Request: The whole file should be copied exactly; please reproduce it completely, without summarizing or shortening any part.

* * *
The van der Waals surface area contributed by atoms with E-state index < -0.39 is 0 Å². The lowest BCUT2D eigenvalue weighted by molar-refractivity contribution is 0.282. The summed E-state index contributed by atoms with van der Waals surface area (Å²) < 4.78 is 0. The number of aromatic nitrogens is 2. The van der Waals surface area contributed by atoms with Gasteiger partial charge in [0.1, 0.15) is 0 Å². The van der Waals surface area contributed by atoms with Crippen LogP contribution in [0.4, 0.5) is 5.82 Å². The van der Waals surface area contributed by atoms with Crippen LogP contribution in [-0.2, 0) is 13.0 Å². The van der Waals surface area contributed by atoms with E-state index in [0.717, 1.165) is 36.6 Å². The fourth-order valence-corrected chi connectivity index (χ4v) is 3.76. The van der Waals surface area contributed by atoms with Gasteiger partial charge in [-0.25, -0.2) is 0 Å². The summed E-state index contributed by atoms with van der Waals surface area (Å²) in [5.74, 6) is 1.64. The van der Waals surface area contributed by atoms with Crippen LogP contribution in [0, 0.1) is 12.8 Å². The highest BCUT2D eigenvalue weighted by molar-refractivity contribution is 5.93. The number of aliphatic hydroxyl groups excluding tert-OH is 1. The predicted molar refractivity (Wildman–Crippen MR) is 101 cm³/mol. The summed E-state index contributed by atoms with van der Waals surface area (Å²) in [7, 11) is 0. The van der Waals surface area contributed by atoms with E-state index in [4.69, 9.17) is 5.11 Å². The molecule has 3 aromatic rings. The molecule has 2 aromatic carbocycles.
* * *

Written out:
The van der Waals surface area contributed by atoms with E-state index < -0.39 is 0 Å². The lowest BCUT2D eigenvalue weighted by molar-refractivity contribution is 0.282. The summed E-state index contributed by atoms with van der Waals surface area (Å²) < 4.78 is 0. The number of aromatic nitrogens is 2. The van der Waals surface area contributed by atoms with Gasteiger partial charge in [0.1, 0.15) is 0 Å². The van der Waals surface area contributed by atoms with Crippen LogP contribution in [0.4, 0.5) is 5.82 Å². The van der Waals surface area contributed by atoms with Crippen LogP contribution in [-0.2, 0) is 13.0 Å². The van der Waals surface area contributed by atoms with E-state index in [0.717, 1.165) is 36.6 Å². The fourth-order valence-corrected chi connectivity index (χ4v) is 3.76. The van der Waals surface area contributed by atoms with Gasteiger partial charge in [-0.25, -0.2) is 0 Å². The summed E-state index contributed by atoms with van der Waals surface area (Å²) in [5.74, 6) is 1.64. The van der Waals surface area contributed by atoms with Crippen LogP contribution in [0, 0.1) is 12.8 Å². The highest BCUT2D eigenvalue weighted by molar-refractivity contribution is 5.93. The number of aliphatic hydroxyl groups excluding tert-OH is 1. The predicted molar refractivity (Wildman–Crippen MR) is 101 cm³/mol. The summed E-state index contributed by atoms with van der Waals surface area (Å²) in [7, 11) is 0. The van der Waals surface area contributed by atoms with E-state index in [4.69, 9.17) is 5.11 Å². The molecule has 3 aromatic rings. The molecule has 2 aromatic carbocycles.